In one of the most shocking developments to hit the banking sector since the global financial crisis fifteen years ago, Silicon Valley Bank, the country’s sixteenth largest bank with $209 billion in assets, failed on Friday. SVB’s claim to fame was its deep connection to the venture capital and tech community of Silicon Valley, boasting that “44% of U.S. venture backed technology and healthcare IPOs … bank with SVB.” Well, not anymore.
Is the broader banking sector at risk of contagion? This is the issue we must face as a matter of urgency.
SVB’s demise came suddenly. On Wednesday the bank announced a loss of $1.8 billion from the sale of “available for sale” investment securities. Its holding company announced that it was going to raise $2.25 billion to shore up the bank’s capital. Rather than comforting investors and depositors, this surprising announcement spooked them, “causing a run on the bank.” Within a few hours, depositors withdrew some $42 billion in cash, approximately 25 percent of total deposits, leaving the bank with a negative cash balance approaching $1 billion by the end of the day Thursday. Unable to shore up this shortfall overnight, the initially illiquid and then insolvent bank failed, and California’s Commissioner of Financial Protection and Innovation took over the bank and appointed the FDIC as receiver.
While the FDIC provides deposit insurance up to $250,000, this represents less that 10 percent of SVB’s deposits. The vast majority of SVB’s $173 billion in deposits are uninsured. According to the FDIC, “uninsured depositors will receive a receivership certificate for the remaining amount of their uninsured funds.” These certificates will receive dividend payments from future sales of assets, which may not be enough for depositors to be repaid in full.
The issue for SVB was that its assets were heavily weighted to its investment portfolio. Specifically, some 57 percent of SBV’s assets were in marketable securities, comprised mostly of U.S. Treasury securities and mortgage-backed securities. With the rapid rise of interest rates over the past year, the market value of these bonds has fallen substantially. That fact wouldn’t matter if a bank is able to hold these bonds until maturity, when they will be repaid at par. But if a bank is suddenly forced to sell them to generate liquidity, i.e., to meet depositors’ demands for cash withdrawals, then the bank is forced to sell them at a loss. A vicious circle ensues. Unplanned asset sales generate losses, losses weaken the bank’s financial position, depositors get nervous and demand their money, requiring more assets to be sold, thereby stimulating further losses. As in the case of SVB, this can happen in a matter of days or even hours.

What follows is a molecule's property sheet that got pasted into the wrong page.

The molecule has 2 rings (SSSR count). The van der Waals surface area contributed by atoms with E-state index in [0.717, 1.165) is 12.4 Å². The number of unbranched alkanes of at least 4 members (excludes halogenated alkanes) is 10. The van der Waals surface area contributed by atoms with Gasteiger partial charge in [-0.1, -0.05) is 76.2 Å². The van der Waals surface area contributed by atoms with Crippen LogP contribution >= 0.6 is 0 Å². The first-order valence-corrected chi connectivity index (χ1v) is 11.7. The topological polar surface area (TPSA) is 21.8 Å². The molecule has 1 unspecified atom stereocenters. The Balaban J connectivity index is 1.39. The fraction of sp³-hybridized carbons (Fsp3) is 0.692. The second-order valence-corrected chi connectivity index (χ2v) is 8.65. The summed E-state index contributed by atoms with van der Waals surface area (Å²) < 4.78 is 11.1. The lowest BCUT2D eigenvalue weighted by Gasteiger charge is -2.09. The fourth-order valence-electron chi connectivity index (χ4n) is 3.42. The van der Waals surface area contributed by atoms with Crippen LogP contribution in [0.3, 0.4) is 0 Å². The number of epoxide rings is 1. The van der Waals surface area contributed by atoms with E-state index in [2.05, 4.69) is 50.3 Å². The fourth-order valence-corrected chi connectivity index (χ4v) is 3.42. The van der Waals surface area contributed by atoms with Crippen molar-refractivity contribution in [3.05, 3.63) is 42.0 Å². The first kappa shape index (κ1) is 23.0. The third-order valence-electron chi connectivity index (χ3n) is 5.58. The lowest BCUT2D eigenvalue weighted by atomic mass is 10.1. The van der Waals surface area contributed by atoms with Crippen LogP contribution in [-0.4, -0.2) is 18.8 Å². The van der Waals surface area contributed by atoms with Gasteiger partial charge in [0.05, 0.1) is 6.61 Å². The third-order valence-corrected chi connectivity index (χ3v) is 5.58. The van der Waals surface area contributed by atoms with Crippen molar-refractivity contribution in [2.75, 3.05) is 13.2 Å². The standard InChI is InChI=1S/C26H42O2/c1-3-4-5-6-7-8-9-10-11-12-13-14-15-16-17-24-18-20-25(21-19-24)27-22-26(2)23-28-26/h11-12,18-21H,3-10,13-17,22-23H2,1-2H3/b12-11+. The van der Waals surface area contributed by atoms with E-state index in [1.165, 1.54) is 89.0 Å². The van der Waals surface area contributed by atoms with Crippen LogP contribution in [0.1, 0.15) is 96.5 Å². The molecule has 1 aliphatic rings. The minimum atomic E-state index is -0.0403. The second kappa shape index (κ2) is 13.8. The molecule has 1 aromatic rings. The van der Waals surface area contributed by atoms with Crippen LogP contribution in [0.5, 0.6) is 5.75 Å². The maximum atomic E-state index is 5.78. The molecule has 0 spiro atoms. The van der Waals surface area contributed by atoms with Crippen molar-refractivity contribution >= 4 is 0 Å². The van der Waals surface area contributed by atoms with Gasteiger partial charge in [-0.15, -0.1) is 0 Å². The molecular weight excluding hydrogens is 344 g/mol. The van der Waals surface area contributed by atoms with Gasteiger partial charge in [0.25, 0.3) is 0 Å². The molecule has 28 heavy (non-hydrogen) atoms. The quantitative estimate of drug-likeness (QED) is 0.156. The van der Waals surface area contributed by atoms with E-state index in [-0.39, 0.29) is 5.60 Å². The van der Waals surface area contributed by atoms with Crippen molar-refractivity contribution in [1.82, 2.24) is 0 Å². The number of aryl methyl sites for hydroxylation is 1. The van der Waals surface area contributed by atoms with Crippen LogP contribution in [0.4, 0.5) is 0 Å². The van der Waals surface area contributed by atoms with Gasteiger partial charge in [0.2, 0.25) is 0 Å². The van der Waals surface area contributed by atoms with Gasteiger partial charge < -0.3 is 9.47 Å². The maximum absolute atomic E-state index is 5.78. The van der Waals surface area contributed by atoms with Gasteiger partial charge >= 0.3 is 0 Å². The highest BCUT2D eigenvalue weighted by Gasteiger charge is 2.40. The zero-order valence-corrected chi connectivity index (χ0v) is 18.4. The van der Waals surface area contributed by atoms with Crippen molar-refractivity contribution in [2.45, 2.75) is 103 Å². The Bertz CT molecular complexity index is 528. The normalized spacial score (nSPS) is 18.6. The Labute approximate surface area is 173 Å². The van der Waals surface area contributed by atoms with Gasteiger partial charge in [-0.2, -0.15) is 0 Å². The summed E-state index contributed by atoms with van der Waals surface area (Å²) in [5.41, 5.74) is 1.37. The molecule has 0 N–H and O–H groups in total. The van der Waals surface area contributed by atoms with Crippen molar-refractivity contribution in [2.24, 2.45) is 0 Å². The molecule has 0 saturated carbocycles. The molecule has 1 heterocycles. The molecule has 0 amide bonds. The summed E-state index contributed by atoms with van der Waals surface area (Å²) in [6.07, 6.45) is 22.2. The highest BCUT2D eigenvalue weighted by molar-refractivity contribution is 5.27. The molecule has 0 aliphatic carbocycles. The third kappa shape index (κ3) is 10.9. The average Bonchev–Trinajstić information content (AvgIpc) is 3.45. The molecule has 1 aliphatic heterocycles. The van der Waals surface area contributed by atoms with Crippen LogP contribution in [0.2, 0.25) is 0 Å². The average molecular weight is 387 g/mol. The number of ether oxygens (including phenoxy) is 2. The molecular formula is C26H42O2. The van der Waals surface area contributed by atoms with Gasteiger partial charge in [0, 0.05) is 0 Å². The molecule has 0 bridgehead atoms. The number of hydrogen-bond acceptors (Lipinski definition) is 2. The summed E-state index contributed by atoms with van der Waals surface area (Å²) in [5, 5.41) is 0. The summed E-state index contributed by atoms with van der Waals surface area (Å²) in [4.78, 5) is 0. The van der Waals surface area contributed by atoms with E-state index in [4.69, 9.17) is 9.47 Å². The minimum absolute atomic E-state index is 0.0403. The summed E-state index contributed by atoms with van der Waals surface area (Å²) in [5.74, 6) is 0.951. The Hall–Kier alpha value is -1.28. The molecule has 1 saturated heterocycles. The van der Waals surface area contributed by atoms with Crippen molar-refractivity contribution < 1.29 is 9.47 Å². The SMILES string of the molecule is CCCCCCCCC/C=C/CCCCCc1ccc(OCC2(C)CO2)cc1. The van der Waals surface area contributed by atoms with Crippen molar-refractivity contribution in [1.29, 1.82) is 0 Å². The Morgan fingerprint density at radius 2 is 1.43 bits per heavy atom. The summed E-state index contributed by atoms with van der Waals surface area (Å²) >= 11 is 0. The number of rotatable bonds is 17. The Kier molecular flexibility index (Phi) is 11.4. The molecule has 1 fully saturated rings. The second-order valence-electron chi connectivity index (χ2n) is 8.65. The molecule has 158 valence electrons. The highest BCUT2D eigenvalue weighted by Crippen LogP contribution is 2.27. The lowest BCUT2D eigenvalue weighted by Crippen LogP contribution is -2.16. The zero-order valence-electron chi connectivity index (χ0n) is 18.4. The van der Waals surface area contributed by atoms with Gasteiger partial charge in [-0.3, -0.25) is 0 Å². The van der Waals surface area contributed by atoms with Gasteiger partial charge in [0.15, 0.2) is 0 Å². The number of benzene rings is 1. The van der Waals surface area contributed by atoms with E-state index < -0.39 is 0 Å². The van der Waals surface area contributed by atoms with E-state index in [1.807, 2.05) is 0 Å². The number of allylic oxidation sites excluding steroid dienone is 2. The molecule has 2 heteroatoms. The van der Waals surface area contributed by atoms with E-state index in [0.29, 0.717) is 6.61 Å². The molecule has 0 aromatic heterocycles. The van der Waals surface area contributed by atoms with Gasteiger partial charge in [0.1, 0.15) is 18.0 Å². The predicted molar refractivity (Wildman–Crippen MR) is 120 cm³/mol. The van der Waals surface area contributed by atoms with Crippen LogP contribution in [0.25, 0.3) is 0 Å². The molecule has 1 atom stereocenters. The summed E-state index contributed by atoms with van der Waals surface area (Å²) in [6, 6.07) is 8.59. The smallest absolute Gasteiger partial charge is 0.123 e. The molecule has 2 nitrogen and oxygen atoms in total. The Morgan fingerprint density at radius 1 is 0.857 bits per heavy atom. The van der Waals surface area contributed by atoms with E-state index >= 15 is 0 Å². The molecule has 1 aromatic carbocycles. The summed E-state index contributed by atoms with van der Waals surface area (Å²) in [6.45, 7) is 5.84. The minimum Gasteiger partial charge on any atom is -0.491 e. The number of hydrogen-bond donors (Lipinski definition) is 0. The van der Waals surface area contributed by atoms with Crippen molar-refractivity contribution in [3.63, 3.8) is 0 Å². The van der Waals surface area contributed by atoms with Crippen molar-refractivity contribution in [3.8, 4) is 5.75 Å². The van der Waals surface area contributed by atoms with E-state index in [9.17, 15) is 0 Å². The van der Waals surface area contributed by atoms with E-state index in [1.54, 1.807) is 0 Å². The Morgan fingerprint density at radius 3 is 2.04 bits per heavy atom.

Illiquidity, not insolvency, is what typically causes banks to fail, and that was certainly true for SVB. The question now is, how many other U.S. banks are similarly exposed to this type of liquidity risk? Analysts are working overtime to review the data to see which other banks may be in a similar position to SVB. While SVB has the highest ratio of securities to assets, several other regional banks have more than a third of their assets in similar categories. Should their depositors get nervous, bank runs could occur elsewhere in the coming days.
The collapse of SVB has sent shockwaves through banking and financial markets. The NASDAQ Bank Index fell nearly five percent on Friday. Crypto has been particularly impacted, as SVB was a preferred bank for the industry. Two of the largest crypto exchanges, Coinbase and Binance, suspended sale or convertibility of USDC, the stablecoin pegged 1:1 to the US Dollar. As a result, USDC depegged, and fell to $0.90 early on Saturday. With $41 billion USDC in circulation, this represents an unrealized loss of over $4 billion. Coinbase’s parent Circle confirmed on Saturday that it had $3.3 billion of reserves at SVB that it was not able to get out of the bank on Thursday. This situation represents a new challenge to the viability of the stablecoin model.
At a minimum, readers should take this opportunity to consider whether their banks are safe and sound and where they may face unrecognized risks. But that’s not enough. Banking crises are often driven by matters of human nature and psychology as much as they are about asset and liability mismatches. Should investors and depositors gain confidence in the coming days that the issues at SVB were bank specific, perhaps this storm will pass. However, fear is a highly contagious pathogen. To the extent that a broader panic ensues, we may be looking at a banking and financial markets crisis of a frightening magnitude. Keep a close eye on this one over the coming days.
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